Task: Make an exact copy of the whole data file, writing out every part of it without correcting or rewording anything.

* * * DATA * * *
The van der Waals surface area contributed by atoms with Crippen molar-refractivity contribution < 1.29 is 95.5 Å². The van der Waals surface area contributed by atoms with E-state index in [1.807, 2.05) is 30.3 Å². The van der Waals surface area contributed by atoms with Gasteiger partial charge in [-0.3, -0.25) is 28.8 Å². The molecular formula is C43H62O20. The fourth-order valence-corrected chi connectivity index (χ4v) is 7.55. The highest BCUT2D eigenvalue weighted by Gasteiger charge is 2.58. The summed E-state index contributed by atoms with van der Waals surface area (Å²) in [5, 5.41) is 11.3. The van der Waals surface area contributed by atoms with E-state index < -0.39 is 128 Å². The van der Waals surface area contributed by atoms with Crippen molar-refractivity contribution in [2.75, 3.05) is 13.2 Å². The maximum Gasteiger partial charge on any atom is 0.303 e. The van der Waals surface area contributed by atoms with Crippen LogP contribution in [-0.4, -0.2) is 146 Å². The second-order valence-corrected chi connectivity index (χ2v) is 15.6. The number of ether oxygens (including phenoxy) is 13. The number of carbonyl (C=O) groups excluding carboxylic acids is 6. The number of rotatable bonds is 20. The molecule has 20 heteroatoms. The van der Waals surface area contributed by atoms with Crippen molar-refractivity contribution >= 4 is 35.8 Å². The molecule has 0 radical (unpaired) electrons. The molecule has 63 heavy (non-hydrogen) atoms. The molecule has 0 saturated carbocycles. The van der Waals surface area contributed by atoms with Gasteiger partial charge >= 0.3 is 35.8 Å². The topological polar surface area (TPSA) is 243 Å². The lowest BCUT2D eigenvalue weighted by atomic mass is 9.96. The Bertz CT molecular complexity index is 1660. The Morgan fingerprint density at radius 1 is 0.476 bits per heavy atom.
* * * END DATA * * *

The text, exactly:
The van der Waals surface area contributed by atoms with Crippen molar-refractivity contribution < 1.29 is 95.5 Å². The van der Waals surface area contributed by atoms with E-state index in [1.807, 2.05) is 30.3 Å². The van der Waals surface area contributed by atoms with Gasteiger partial charge in [-0.3, -0.25) is 28.8 Å². The molecular formula is C43H62O20. The fourth-order valence-corrected chi connectivity index (χ4v) is 7.55. The highest BCUT2D eigenvalue weighted by Gasteiger charge is 2.58. The summed E-state index contributed by atoms with van der Waals surface area (Å²) in [5, 5.41) is 11.3. The van der Waals surface area contributed by atoms with E-state index < -0.39 is 128 Å². The van der Waals surface area contributed by atoms with Crippen molar-refractivity contribution in [2.75, 3.05) is 13.2 Å². The maximum Gasteiger partial charge on any atom is 0.303 e. The van der Waals surface area contributed by atoms with Crippen LogP contribution in [-0.4, -0.2) is 146 Å². The second-order valence-corrected chi connectivity index (χ2v) is 15.6. The number of ether oxygens (including phenoxy) is 13. The number of carbonyl (C=O) groups excluding carboxylic acids is 6. The number of rotatable bonds is 20. The molecule has 20 heteroatoms. The van der Waals surface area contributed by atoms with Crippen molar-refractivity contribution >= 4 is 35.8 Å². The molecule has 0 radical (unpaired) electrons. The molecule has 63 heavy (non-hydrogen) atoms. The molecule has 0 saturated carbocycles. The van der Waals surface area contributed by atoms with Gasteiger partial charge >= 0.3 is 35.8 Å². The topological polar surface area (TPSA) is 243 Å². The lowest BCUT2D eigenvalue weighted by atomic mass is 9.96. The Bertz CT molecular complexity index is 1660. The Morgan fingerprint density at radius 1 is 0.476 bits per heavy atom.